Spring is here!

Yesterday was the spring equinox, the point on the calendar which marks the end of winter and the beginning of the new season of spring. According to astronomists, on a day like this there are roughly the same number of hours of day as there are of night, based on the Earth’s movements around the Sun. For meteorologists, spring starts earlier in the month -around the 1st of March- when temperatures increase and flowers come out, and runs through to the end of May, instead of until the summer solstice in June. Today none of these markers are totally reliable, as climate change and the rise of temperatures globally are making it more difficult to decide when a season starts (and sometimes even the difference among seasons!).

Either way spring is here, and apparently, for many civilizations around the word it’s a time of new beginnings, both for nature and for people. The English word Easter, which for Christians involves the celebration of Christ’s resurrection, has its origin in pagan spring rituals and the pre-christian Anglo-Saxon term for ‘east’, that is derived from the Latin word for ‘dawn’. Anglo-­Saxons worshipped Eostre (or Ostara), the moon goddess of spring and fertility, who was always portrayed standing among spring flowers and holding an egg in her hand. In fact, eggs were considered by Ancient Egyptians, Persians, Romans, Gauls, and Chinese a symbol of the universe. Celtic druids used to bury eggs in newly plowed fields as a tribute to the goddess of spring in order to wake her up from her winter hibernation and to ensure abundance and fertility. You can read more about it here.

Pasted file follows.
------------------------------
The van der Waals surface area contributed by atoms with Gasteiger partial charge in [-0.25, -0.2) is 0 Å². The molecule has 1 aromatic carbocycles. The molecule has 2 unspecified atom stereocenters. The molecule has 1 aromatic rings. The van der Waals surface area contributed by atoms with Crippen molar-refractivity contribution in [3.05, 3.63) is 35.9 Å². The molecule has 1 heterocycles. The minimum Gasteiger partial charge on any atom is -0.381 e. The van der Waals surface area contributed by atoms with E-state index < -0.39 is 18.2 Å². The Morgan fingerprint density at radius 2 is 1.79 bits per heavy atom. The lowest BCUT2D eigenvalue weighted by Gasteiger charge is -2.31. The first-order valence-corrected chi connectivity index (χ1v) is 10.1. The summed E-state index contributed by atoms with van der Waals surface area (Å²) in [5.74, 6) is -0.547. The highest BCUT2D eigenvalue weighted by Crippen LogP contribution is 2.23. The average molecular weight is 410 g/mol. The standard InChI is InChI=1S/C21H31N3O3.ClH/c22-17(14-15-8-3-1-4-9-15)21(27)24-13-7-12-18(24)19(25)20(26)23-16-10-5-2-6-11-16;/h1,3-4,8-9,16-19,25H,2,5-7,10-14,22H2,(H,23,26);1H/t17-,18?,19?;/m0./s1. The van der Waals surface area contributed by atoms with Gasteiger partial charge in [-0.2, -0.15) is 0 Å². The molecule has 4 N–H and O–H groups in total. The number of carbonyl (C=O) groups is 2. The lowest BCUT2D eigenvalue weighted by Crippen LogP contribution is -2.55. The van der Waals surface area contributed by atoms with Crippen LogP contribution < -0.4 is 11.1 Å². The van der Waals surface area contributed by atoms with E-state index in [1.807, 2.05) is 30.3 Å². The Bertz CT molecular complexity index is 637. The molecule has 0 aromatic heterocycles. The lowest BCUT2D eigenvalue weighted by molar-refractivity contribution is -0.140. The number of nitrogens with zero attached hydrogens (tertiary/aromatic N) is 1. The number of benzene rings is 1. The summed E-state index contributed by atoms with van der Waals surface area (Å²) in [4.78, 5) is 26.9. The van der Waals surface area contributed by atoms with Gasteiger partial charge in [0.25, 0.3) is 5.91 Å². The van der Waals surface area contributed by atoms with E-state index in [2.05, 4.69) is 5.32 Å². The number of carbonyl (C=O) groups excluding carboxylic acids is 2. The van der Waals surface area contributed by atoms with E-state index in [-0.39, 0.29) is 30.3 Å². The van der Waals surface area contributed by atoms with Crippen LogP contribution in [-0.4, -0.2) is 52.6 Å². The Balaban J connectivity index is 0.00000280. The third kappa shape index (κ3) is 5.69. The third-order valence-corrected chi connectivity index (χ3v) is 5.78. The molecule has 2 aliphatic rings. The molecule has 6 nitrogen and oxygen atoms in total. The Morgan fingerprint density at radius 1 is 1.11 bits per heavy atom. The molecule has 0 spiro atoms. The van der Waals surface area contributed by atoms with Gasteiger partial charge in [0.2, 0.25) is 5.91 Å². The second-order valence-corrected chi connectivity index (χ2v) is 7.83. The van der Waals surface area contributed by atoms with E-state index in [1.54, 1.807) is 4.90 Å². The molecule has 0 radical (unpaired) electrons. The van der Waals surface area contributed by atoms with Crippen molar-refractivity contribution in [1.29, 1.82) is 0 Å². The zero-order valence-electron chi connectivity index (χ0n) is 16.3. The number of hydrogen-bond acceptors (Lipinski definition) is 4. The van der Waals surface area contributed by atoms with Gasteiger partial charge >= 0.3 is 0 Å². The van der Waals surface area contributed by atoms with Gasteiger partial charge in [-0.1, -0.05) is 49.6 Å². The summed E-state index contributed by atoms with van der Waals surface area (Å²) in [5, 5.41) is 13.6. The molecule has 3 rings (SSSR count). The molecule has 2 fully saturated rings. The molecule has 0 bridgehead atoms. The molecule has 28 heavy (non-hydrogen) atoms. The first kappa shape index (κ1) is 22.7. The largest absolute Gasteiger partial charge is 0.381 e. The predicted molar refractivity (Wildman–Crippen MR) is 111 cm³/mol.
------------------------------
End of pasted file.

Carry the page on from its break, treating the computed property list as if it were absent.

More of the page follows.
Does the whole Easter egg thing make sense now?

As much as we love chocolate, we think it’s also symbolizes a chance to plant the seed for something great, so why not try something new today?

Vocabulary

  • Roughly (adv): approximately
  • Dawn (n): the time of the day when the sun comes out in the morning
  • Portray(ed) (v): to represent in a painting, drawing, sculpture, etc; make a portrait of
  • Plow(ed) (v): cutting or turning over the earth in a field to plant seeds in agriculture
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